The CPA provides that all goods purchased must comply with the following requirements:
- Safe, good quality, in good working order and free from any defects;
- Reasonably suitable for the purpose for which the goods are generally intended; and
- Will be useable and durable for a reasonable period, having regard to the use the goods would usually be put to.
Should the car not meet these requirements, you have the right to return it (within six months after the purchase) and can insist on:
- Having the car repaired;
- Having the car replaced; or
- Obtain a full refund of the purchase price.
Of course, if you were made aware of any defects and still purchased the car, the CPA won’t offer legal protection.
Filing a complaint with the car dealership
According to the Motor Industry Ombudsman of South Africa (MIOSA) – the independent dispute resolution forum for the South African motor industry and its customers, these are the recommended steps:
- The first step to take if you have a complaint is to contact your service or selling dealer, find out who the right person is to speak to and make an appointment to discuss the complaint with him or her.
- Be prepared. Before lodging a complaint, make sure that you understand all the elements of the original purchase agreement. This will include the sales agreement; warranty document, and service plan if applicable. Make sure that your vehicle’s service record is current and that the service schedule has been stamped by the servicing dealer.
- Keep emotions in check. Remember, you are dealing with a person in their professional space. Approach the matter in a cool, calm and civilised way. Keep records of all discussions, intentions and promises.
- Be assertive without being rude. If you are not happy with the way the complaint is being dealt with, insist on the service or selling dealer arranging for a manufacturer’s representative to review the complaint.
- Make sure you keep a paper trail of your communication with the dealership, just to prove that you have lodged an official complaint and that no action on their part has been taken. This will strengthen your case.
- Do not let up. In the unlikely event that you are still not happy with the way your complaint is being dealt with, contact the office of the Motor Industry Ombudsman (or another relevant Ombudsman).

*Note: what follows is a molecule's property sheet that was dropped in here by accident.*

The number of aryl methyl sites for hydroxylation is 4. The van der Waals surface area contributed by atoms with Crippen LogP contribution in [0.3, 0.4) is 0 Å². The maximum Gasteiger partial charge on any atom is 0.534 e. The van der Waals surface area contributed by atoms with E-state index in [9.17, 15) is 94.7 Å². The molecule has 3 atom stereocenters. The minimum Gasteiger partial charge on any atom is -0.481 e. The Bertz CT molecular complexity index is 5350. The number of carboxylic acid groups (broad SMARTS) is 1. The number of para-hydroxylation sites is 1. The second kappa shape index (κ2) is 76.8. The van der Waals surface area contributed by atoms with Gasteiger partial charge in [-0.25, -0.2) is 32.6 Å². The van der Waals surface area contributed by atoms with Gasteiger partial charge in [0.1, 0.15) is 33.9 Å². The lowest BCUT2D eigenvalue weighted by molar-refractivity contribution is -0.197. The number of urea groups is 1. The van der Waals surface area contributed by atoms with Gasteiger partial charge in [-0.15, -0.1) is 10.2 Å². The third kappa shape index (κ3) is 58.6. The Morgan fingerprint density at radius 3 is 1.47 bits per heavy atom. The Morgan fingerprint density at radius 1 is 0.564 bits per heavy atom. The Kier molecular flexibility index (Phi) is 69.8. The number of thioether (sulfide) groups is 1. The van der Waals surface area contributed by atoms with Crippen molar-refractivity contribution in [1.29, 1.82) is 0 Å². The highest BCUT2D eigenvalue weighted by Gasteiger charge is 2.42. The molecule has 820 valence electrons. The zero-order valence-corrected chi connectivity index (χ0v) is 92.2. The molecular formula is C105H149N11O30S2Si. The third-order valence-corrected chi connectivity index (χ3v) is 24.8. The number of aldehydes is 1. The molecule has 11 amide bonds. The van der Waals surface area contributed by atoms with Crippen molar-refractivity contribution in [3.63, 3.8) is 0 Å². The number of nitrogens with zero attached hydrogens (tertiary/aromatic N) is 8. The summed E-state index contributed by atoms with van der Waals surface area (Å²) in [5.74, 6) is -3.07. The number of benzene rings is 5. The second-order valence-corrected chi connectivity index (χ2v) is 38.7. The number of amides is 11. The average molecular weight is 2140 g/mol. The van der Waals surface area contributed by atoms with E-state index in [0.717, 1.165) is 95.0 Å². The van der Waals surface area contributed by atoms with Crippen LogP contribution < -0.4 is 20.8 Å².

Approaching the Motor Industry Ombudsman of South Africa (MIOSA)
There are many ways to contact MIOSA – you can complete an online form, call them, mail or even fax them.
Once received, your complaint will be forwarded under a covering letter to the dealer/manufacturer in question for their comment. If required, a MIOSA technician will be dispatched to carry out an inspection. (Do note: any inspection will be for the complainant’s account).
Upon receiving all the relevant documentation, the case will be technically and legally assessed and a recommendation forwarded. This means that they will investigate and evaluate complaints arising from the alleged infringements of the law, particularly the CPA, and attempt to facilitate a settlement between the parties and where possible, provide a recommendation with regards to such solution.
The MIOSA will determine a dispute within 30 business days from the date it has received all the necessary documentation/information to enable them to make an informed decision regarding the complaint.
We’ve Got Your Back!
So, remember, buying a second-hand car in South Africa is all about doing thorough research, comparing prices and know what your legal rights are. LAW FOR ALL can help with legal advice and mediate consumer disputes with dealers. If there is no resolution, we can help refer the matter to MIOSA or another Ombudsman. For added legal protection, have a look at LAW FOR ALL’s Free Offer to Purchase a Vehicle Contract